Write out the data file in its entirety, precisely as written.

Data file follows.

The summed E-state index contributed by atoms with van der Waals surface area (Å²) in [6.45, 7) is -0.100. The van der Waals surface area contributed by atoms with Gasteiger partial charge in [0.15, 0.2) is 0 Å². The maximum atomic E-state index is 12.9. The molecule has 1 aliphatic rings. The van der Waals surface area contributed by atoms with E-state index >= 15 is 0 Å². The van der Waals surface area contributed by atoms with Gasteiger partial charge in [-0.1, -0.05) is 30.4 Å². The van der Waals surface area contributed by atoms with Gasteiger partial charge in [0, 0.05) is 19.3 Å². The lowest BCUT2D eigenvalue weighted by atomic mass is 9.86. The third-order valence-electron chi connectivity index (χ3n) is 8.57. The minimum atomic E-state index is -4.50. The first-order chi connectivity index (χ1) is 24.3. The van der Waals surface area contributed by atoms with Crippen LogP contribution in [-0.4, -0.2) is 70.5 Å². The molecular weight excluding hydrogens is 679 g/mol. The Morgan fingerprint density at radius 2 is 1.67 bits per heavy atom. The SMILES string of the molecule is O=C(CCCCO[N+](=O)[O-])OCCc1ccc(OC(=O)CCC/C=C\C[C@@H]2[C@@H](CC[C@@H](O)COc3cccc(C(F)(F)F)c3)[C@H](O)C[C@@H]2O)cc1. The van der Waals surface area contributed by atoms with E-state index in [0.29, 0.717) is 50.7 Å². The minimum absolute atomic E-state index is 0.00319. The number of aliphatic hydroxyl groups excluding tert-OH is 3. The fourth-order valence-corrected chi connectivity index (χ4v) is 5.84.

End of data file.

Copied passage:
The summed E-state index contributed by atoms with van der Waals surface area (Å²) in [6.45, 7) is -0.100. The van der Waals surface area contributed by atoms with Gasteiger partial charge in [0.15, 0.2) is 0 Å². The maximum atomic E-state index is 12.9. The molecule has 1 aliphatic rings. The van der Waals surface area contributed by atoms with E-state index >= 15 is 0 Å². The van der Waals surface area contributed by atoms with Gasteiger partial charge in [-0.1, -0.05) is 30.4 Å². The van der Waals surface area contributed by atoms with Gasteiger partial charge in [0, 0.05) is 19.3 Å². The lowest BCUT2D eigenvalue weighted by atomic mass is 9.86. The third-order valence-electron chi connectivity index (χ3n) is 8.57. The minimum atomic E-state index is -4.50. The first-order chi connectivity index (χ1) is 24.3. The van der Waals surface area contributed by atoms with Crippen LogP contribution in [-0.4, -0.2) is 70.5 Å². The molecular weight excluding hydrogens is 679 g/mol. The Morgan fingerprint density at radius 2 is 1.67 bits per heavy atom. The SMILES string of the molecule is O=C(CCCCO[N+](=O)[O-])OCCc1ccc(OC(=O)CCC/C=C\C[C@@H]2[C@@H](CC[C@@H](O)COc3cccc(C(F)(F)F)c3)[C@H](O)C[C@@H]2O)cc1. The van der Waals surface area contributed by atoms with E-state index in [0.29, 0.717) is 50.7 Å². The minimum absolute atomic E-state index is 0.00319. The number of aliphatic hydroxyl groups excluding tert-OH is 3. The fourth-order valence-corrected chi connectivity index (χ4v) is 5.84.